Most of us relish the opportunity to talk about our favorite subject, whether it’s history, a destination that we love, or a card game. We bend the ears of our friends and family any chance we get. And we launch into a prepared monologue whenever a stranger shows the least bit of interest. But it might surprise you to know that you can use your knowledge of a subject to score expensive cruises for yourself and a guest for next to nothing by becoming a cruise-ship speaker and presenter.
As a cruise-ship speaker, you can enjoy all the privileges that a regular passenger enjoys without the sky-high prices. All you have to do in exchange is talk about a subject you love for 45 minutes to an hour, two to five times per cruise.
Carol Williams, who gives talks on her favorite card game, bridge, says that the best thing about presenting onboard is the cost savings: “I had all the freedom of a full-paying passenger while sailing at a greatly reduced rate.”
“I love being at sea, and any way I can get there works for me,” says Peter Mandel, onboard speaker and author of multiple children’s books. “Working onboard was a very good experience, in part because of the various passengers I got to know along the way. Everything that was on the daily ship’s calendar was on mine. I tried out the spa. I played shuffleboard. I went to lectures given by others, shows, magician acts, art auctions, the casino, and more. I loved hanging out in the onboard bars and chatting with the crew and passengers.”
Demo Simis, comedian and DJ, has been presenting onboard cruise ships for over 30 years and has loved his last three decades at sea. “It’s great to make passengers laugh and leave the events with a happy feeling.”
If you are retired (or near retirement), speaking and presenting on topics of your choice might be the best way to explore new ports of call around the world. Tim Castle, a past cruise director and now recruitment specialist, says, “The average age of an onboard speaker is 50 to 65+.”
Speaking and lecturing on a cruise ship is not just a job for university professors and celebrities. These are roles that are open to anyone that has a desire to share their knowledge and expertise on topics that they have a passion for. If you are a social butterfly, are humorous, and have a love of presenting in front of large audiences, then this gig is for you. It’s one of the cheapest ways to visit some of the most popular cruising destinations in the world, including the Caribbean, the Mexican Riviera, Alaska, the Mediterranean, the Baltic Sea, the South Pacific (including New Zealand and Australia), South America, South Africa, and Antarctica.
Cruise lectures can cover a wide variety of subjects, such as arts and crafts, bridge instruction, creative writing, computers/technology, culinary skills, dance basics, extreme couponing, feng shui, forensics/CSI, gardening, hoarding, home improvement, identity theft, interior design, music, and countless more. Basically, if you can dream it, you can land a position presenting about it onboard a cruise ship.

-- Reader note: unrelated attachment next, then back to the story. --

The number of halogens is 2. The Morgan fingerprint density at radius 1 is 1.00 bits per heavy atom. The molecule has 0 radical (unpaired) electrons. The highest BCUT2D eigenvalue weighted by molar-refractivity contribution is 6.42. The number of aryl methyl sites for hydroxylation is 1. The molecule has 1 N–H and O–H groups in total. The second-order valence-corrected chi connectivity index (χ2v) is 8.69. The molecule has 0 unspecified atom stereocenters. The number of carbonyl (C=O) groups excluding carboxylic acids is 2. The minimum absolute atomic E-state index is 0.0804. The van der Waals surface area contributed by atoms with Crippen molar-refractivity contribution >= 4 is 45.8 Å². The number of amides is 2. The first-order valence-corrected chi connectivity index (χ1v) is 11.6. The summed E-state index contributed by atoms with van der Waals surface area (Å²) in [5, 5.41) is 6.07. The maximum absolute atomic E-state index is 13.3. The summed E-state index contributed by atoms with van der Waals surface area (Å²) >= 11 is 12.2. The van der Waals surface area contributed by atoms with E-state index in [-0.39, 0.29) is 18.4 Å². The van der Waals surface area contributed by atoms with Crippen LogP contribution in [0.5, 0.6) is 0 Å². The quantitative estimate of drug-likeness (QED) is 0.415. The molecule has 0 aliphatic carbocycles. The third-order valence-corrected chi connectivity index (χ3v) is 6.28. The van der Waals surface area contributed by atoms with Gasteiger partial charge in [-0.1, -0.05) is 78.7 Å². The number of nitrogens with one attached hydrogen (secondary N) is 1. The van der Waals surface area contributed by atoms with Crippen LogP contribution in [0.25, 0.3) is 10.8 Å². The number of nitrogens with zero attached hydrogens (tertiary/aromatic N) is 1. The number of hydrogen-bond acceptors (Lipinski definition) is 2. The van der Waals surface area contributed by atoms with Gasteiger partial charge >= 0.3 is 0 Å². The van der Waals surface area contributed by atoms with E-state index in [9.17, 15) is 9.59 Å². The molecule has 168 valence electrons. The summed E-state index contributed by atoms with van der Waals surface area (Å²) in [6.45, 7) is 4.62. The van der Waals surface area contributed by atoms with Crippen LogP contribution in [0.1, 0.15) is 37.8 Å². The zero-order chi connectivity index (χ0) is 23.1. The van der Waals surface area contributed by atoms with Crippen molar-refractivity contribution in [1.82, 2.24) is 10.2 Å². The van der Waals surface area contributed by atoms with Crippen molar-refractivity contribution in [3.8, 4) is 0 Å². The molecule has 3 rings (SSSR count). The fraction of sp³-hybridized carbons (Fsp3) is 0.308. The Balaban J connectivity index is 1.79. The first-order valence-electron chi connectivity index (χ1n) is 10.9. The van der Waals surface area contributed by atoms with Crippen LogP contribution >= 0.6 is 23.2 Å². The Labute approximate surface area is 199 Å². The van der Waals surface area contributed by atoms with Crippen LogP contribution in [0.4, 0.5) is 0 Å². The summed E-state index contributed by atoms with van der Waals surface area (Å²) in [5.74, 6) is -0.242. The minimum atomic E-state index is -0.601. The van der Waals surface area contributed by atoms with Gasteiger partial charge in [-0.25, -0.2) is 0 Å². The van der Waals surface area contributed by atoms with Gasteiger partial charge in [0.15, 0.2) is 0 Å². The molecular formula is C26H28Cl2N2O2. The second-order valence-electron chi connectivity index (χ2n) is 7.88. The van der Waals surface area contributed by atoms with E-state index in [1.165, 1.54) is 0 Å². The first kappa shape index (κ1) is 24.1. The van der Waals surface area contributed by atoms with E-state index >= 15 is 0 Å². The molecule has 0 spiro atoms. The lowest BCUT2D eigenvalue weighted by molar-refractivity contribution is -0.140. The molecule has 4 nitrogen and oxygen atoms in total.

Doug Jones, also a past cruise director and current CEO of Sixth Star Entertainment, says: “People on a vacation want to hear about topics that are light-hearted and interesting. We (as a cruise ship lecturer agency) have always followed what is hot in popular culture.
“For example, CSI and forensic science are popular because of the number of TV shows that portray them.” Candidates with knowledge on these types of topics are always in high demand.
Doug says that cruise-line requests for speakers and lecturers is only continuing to rise. “These boats have gotten really big. They have more and more guests onboard now, which leads to an increased demand for good speakers.”
To get discounts on cruises, presenters exchange their expertise for a low-cost vacation cruise for two, only having to commit to a few talks per cruise (depending on the cruise company you’re with). Speakers typically do not receive any pay for their services or supplies. However, you and your guest will receive an amazing cruise experience for a nominal daily fee (which is often paid to your hiring agency) of about $50 to $100 a day. According to Cruise Market Watch, the average cost of a cruise per passenger per day in 2018 was $212.80. That means that a seven-day cruise for two would cost almost $3,000, while as a speaker it would cost you just $350 to $700. These are huge savings for just a few hours of speaking per trip.
The arrangement includes onboard passenger status, a passenger cabin, a room steward (who will clean your cabin each day), and dining room meals, for you and your guest, provided free of charge.
“It’s like staying and dining in a fine hotel,” adds Peter, “…a hotel that floats.”